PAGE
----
It is important to act quickly once you’ve removed the cutting. If an air bubble forms in the stem it will block the cutting’s ability to take up nutrients and likely lead to death.
Cuttings taken from the top of a plant tend to take root faster, whilst cuttings taken from the bottom of a plant tend to have more fight in them (Pic 3). How that plays out in reality is a matter of great debate amongst the green fingered brethren. Whether you favour the posh knobs of the upper foliage or the hardy workmen of the lower branches likely says a lot about the sort of gardener you are.
Cutting the stem at a 45 degree angle will maximise the surface area of inner stem, thereby maximising the rooting potential of the cutting (Pic 4). If you’re taking a cutting from an older plant it may be necessary to skin back some of the outer layer of the plant around the base of the cutting. Commit to the cut and make it clean. Try not to tug on the plant too much or crush the stem between your fingers; minimising distress to the plant will maximise the chances of healthy growth in the cutting and repair in the mother plant. It may be necessary to remove the lower level of leaves from your cutting. This is usually fine as the lower leaves tend to die anyway. In this case try to minimize the surface area of the cut.
It is important to act quickly once you’ve removed the cutting (Pic 5). If an air bubble forms in the stem it will block the cutting’s ability to take up nutrients and likely lead to death. If you’re taking a number of cuttings at once then it may be necessary to store the cuttings in water whilst they wait to be planted. Professionals will take the cutting under water so as to minimize the chances of air bubble forming in the stem. Ideally you would want to dip the cutting in your rooting hormone immediately then transfer it directly into the growth medium.
Dip the cutting in the Rooting hormone mix for ten to fifteen seconds (Pic 6), or until the exposed area and the outlying are around the stem have a good covering.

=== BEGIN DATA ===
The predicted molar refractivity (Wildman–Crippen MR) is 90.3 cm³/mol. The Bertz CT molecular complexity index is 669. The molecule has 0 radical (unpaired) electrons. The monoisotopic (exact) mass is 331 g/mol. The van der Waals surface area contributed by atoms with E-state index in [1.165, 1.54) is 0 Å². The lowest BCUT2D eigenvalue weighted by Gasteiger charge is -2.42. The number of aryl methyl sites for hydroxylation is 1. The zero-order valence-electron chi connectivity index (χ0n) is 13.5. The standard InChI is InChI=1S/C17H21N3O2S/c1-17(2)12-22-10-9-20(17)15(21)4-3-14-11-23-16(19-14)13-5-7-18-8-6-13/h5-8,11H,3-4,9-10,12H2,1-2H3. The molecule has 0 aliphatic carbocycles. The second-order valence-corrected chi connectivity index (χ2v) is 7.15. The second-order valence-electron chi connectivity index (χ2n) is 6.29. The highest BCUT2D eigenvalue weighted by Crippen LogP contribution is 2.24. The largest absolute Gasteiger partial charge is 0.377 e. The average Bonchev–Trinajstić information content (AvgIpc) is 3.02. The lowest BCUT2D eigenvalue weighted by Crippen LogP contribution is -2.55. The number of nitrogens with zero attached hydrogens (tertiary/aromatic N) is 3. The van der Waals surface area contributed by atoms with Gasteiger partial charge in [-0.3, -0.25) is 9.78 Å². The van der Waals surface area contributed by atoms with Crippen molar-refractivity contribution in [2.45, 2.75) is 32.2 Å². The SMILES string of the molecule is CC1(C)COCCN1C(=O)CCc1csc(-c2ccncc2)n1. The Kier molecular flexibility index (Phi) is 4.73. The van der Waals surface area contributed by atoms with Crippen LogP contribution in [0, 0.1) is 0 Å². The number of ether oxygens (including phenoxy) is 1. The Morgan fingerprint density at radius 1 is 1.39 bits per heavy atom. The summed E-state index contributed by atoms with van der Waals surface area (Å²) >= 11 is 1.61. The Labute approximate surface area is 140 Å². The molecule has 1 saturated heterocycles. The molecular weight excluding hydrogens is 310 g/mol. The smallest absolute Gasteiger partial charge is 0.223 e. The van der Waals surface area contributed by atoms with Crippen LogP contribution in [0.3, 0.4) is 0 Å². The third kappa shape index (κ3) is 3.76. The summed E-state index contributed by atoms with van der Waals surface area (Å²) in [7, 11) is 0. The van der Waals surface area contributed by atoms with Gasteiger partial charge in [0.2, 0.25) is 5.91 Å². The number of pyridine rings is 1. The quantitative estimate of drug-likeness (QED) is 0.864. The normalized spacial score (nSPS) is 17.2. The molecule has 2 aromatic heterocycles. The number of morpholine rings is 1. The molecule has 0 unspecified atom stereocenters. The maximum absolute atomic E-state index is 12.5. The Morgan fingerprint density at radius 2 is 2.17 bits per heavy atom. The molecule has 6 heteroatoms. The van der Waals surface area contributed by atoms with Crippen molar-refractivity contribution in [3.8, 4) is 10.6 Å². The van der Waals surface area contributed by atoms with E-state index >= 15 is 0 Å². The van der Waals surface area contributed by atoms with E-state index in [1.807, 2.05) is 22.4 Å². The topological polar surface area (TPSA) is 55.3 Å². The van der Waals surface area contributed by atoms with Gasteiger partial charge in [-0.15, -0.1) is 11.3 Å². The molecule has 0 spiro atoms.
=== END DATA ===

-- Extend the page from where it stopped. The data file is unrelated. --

Young cuttings won’t fair well under the direct glare of a High Intensity lamp. Find a shady corner of you grow room or green house in which to put the tray.
Be very careful when planting the cutting in your chosen growth medium. If the stem won’t go in, don’t force it. Try expanding the hole with a long, thin implement then twist the cutting so that the bottom tip is coming in from a different side. Ensure that the cutting doesn’t pierce the bottom of the growth medium. Make sure the cutting is secure in the growth medium by lightly tamping the sides around the base of the stem. If you’re new to the process then you’re very likely to have issues. If do bend or bruise a cutting, don’t waste time trying to save it. Likelihood is she’s not going to make it. Mark it up to practice and move on to the next little lady.
Once you’ve taken all your cuttings place them in the propagator (Pic 7), removing any excess moisture from the bottom of the tray. Secure the lid making sure to close the vents. The lid should mist up with moisture.
Young cuttings won’t fair well under the direct glare of a High Intensity lamp. Find a shady corner of you grow room or green house in which to put the tray, or use a thin material placed over the top of the propagator to disperse the light. Alternatively you can try using a lower wattage lamp to build up the light tolerance of your cuttings. 400w is excessive, a 250w fluorescent light would be ideal. If you really can’t do any of this, then ensure that any high intensity bulb is positioned a minimum of three feet above the tip of your cuttings.
Each time you tend to the cuttings, clean away any excess water from the bottom of the tray and the inside of the propagator lid.
Obviously how much care your plant requires varies greatly. Initially the Growing medium should have enough latent moisture to sustain the cuttings. Keep an eye on them in those early stages to see how they fair. Cuttings deficient in moisture levels will quickly dry out and die. Too much moisture and your cuttings will quickly become a sea of mould and fungal infections. Each time you tend to the cuttings, clean away any excess water from the bottom of the tray and the inside of the propagator lid, then gently mist the cuttings before returning the lid securely. If the rooting medium is too dry then dip it a warm water solution, wipe or squeeze away any excess moisture before returning it to the tray.
It can take up to two weeks for a cutting to take root properly. Check the rooting medium for the white root tips emerging from the bottom and the sides. Wait till at least a few root tips show before transplanting the plant into a bigger receptacle. Towards the end of their initial growth cycle cuttings will get very thirsty and may need regular feeding throughout the day. Cuttings may appear to wilt initially; this is perfectly natural and should relent within a couple of days. Remove any lower leaves which wilt and turn yellow.
This article was originally published in Issue 001 of HYDROMAG (September – October 2012).